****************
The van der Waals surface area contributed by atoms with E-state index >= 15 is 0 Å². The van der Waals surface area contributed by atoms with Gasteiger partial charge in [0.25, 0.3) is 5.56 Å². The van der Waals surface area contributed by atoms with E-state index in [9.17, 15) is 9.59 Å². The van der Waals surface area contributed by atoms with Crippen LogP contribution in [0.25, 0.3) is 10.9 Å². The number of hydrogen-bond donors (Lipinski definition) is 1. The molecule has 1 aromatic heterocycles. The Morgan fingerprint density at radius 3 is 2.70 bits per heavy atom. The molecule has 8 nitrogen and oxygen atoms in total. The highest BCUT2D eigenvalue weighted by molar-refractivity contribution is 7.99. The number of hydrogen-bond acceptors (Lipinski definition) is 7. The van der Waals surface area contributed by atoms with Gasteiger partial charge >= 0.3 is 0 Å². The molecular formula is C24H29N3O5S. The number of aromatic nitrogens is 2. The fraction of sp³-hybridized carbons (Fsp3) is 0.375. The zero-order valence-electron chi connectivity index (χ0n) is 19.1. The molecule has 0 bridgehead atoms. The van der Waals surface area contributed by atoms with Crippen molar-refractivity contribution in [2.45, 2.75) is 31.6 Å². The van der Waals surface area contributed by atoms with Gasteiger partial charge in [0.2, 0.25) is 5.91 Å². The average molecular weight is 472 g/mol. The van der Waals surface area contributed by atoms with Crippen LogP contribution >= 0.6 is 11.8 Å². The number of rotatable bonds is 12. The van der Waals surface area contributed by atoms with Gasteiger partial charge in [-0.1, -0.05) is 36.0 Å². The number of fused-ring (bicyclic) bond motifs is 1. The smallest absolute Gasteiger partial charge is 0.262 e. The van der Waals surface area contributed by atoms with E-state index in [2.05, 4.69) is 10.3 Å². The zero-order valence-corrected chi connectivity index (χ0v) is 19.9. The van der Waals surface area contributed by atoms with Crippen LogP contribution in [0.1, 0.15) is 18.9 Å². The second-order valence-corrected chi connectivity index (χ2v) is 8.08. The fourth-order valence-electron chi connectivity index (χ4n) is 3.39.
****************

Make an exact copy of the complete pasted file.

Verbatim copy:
The van der Waals surface area contributed by atoms with E-state index >= 15 is 0 Å². The van der Waals surface area contributed by atoms with Gasteiger partial charge in [0.25, 0.3) is 5.56 Å². The van der Waals surface area contributed by atoms with E-state index in [9.17, 15) is 9.59 Å². The van der Waals surface area contributed by atoms with Crippen LogP contribution in [0.25, 0.3) is 10.9 Å². The number of hydrogen-bond donors (Lipinski definition) is 1. The molecule has 1 aromatic heterocycles. The Morgan fingerprint density at radius 3 is 2.70 bits per heavy atom. The molecule has 8 nitrogen and oxygen atoms in total. The highest BCUT2D eigenvalue weighted by molar-refractivity contribution is 7.99. The number of hydrogen-bond acceptors (Lipinski definition) is 7. The van der Waals surface area contributed by atoms with Gasteiger partial charge >= 0.3 is 0 Å². The molecular formula is C24H29N3O5S. The number of aromatic nitrogens is 2. The fraction of sp³-hybridized carbons (Fsp3) is 0.375. The zero-order valence-electron chi connectivity index (χ0n) is 19.1. The molecule has 0 bridgehead atoms. The van der Waals surface area contributed by atoms with Crippen molar-refractivity contribution in [2.45, 2.75) is 31.6 Å². The van der Waals surface area contributed by atoms with Gasteiger partial charge in [0.2, 0.25) is 5.91 Å². The average molecular weight is 472 g/mol. The van der Waals surface area contributed by atoms with Crippen LogP contribution >= 0.6 is 11.8 Å². The number of rotatable bonds is 12. The van der Waals surface area contributed by atoms with Gasteiger partial charge in [-0.1, -0.05) is 36.0 Å². The number of fused-ring (bicyclic) bond motifs is 1. The smallest absolute Gasteiger partial charge is 0.262 e. The van der Waals surface area contributed by atoms with E-state index in [2.05, 4.69) is 10.3 Å². The zero-order valence-corrected chi connectivity index (χ0v) is 19.9. The van der Waals surface area contributed by atoms with Crippen LogP contribution in [0.1, 0.15) is 18.9 Å². The second-order valence-corrected chi connectivity index (χ2v) is 8.08. The fourth-order valence-electron chi connectivity index (χ4n) is 3.39.